There is a corollary question: Does it have to be so difficult?
The simple answer to both questions is: Probably.
If you decide that a piece of writing is saying something, and saying something of value, that is because you have a context from which you can understand and value its ideas and a set of skills that allow you to understand how those ideas are expressed. When I first encountered The Jewel-Hinged Jaw, I was just a nerdy little kid, and I had neither the context nor the skills nor the experiences to get any more from it than I would have gotten from a textbook on nuclear physics. I returned to it after I had built up a context: I knew more about Delany, I knew more about science fiction, I knew more about reading and writing. Not a lot more, but enough to begin. I had read stories by Thomas M. Disch, Roger Zelazny, Joanna Russ. I had read Ursula LeGuin's The Dispossessed and thought it was the greatest novel ever written (because it was the most intellectually thrilling novel I had ever read, and I assumed nothing could be better). I knew a few general things about the New Wave in the 1960s, having by then read some of Judith Merril's best-of-the-year anthologies and Harlan Ellison's Dangerous Visions. I had begun to think about politics and gender and sexuality.
I'm sure other people could make sense of The Jewel-Hinged Jaw with a different sort of context, a different basic collection of references and general ideas, but this was the one that worked for me.
It can be interesting to chart what changes and what doesn't in Delany's ideas, but it is equally important to look at what changes in the culture from his earliest essays to his most recent, and how that is reflected in his analyses. One of the many things Delany has given us is a record of what it was like to be thinking about writing, reading, and living in a time when the perception of those things by the broader culture changed. The influence of such people as Michel Foucault, Roland Barthes, Jacques Derrida, and Jacques Lacan was at first limited to the academy, but the influence exploded outward quickly enough, affecting everything from teaching styles to product design, so that now, forty years later, The Economist magazine can run an article suggesting that the ideas of Foucault, Barthes, and Jean-François Lyotard have been absorbed and assimilated by marketing researchers and venturing capitalists.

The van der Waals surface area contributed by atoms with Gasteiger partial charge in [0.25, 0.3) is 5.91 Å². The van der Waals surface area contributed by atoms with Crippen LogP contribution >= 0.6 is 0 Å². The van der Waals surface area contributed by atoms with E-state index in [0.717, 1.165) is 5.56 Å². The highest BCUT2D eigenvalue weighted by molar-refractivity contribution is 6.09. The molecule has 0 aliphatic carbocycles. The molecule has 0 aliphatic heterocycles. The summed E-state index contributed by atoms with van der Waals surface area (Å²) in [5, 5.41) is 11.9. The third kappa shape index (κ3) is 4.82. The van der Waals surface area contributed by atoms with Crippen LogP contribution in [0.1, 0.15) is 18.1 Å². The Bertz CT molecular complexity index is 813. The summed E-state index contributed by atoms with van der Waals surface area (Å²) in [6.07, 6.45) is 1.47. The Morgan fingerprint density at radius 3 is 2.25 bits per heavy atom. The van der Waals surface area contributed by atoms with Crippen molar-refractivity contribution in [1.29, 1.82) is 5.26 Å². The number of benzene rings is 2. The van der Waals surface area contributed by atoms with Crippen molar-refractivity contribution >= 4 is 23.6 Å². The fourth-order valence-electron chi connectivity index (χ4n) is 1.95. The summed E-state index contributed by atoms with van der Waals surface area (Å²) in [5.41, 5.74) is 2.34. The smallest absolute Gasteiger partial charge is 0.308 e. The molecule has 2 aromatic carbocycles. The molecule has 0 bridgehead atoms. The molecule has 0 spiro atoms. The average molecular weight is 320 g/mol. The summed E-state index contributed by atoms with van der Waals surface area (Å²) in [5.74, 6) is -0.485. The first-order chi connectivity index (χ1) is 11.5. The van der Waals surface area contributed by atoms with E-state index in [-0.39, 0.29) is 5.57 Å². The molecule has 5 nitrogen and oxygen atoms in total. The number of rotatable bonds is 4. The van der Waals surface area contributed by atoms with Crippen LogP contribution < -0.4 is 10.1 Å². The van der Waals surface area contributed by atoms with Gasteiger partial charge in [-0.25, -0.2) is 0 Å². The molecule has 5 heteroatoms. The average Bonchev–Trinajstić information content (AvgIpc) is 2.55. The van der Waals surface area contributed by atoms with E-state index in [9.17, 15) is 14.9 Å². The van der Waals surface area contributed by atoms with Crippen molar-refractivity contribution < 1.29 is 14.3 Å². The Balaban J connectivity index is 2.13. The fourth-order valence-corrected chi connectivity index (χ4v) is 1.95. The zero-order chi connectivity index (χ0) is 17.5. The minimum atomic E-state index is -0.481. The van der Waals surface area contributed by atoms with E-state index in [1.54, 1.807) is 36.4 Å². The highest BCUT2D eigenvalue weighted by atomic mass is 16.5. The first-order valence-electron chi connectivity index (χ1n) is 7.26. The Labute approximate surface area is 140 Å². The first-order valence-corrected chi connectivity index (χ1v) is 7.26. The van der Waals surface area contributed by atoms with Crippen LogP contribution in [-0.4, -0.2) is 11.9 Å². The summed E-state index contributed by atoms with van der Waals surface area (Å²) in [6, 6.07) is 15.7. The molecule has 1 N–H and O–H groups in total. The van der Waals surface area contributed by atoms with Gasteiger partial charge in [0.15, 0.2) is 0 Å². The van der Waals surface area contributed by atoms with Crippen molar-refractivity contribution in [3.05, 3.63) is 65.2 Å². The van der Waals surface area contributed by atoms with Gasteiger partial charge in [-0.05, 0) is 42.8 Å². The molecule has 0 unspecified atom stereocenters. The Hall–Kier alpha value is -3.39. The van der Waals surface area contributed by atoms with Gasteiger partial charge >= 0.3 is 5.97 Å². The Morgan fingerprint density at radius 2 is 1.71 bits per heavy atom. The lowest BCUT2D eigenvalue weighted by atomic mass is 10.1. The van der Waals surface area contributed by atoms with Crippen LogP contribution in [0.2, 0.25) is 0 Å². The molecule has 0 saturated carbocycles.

Beyond providing evidence of how Delany's writing metamorphoses, and beyond the fascination of controversies past, the value these essays hold for us now is their continuing ability to provoke thought. When I said that the secret of beginning to understand Delany is to pay attention to his parentheticals, what I was suggesting was that it is important to pay attention to how you, the individual reader, absorb his ideas. Don't get stuck on particular sentences -- you can come back to them later -- but instead let the flow of ideas inspire ideas of your own. If you start daydreaming while you read, don't worry about it, just remember where your thoughts took flight. When you come back, you will come back to the page as a different person with a different mind, and you will be able to pick up from where you left off, and go for a little while longer, until either you can't fit any more ideas in your head, or you start to dream again. Either result should be cherished.
Is any of it really saying anything—
Is any of it really saying anything to me?
That is the question each of us asks of anything we pay attention to, and the things we pay the most attention to are the things that cause us to answer the question with a strong Yes.
The way I answer that question is obvious. With The Jewel-Hinged Jaw finally back in print, you now have the chance to answer the question for yourself.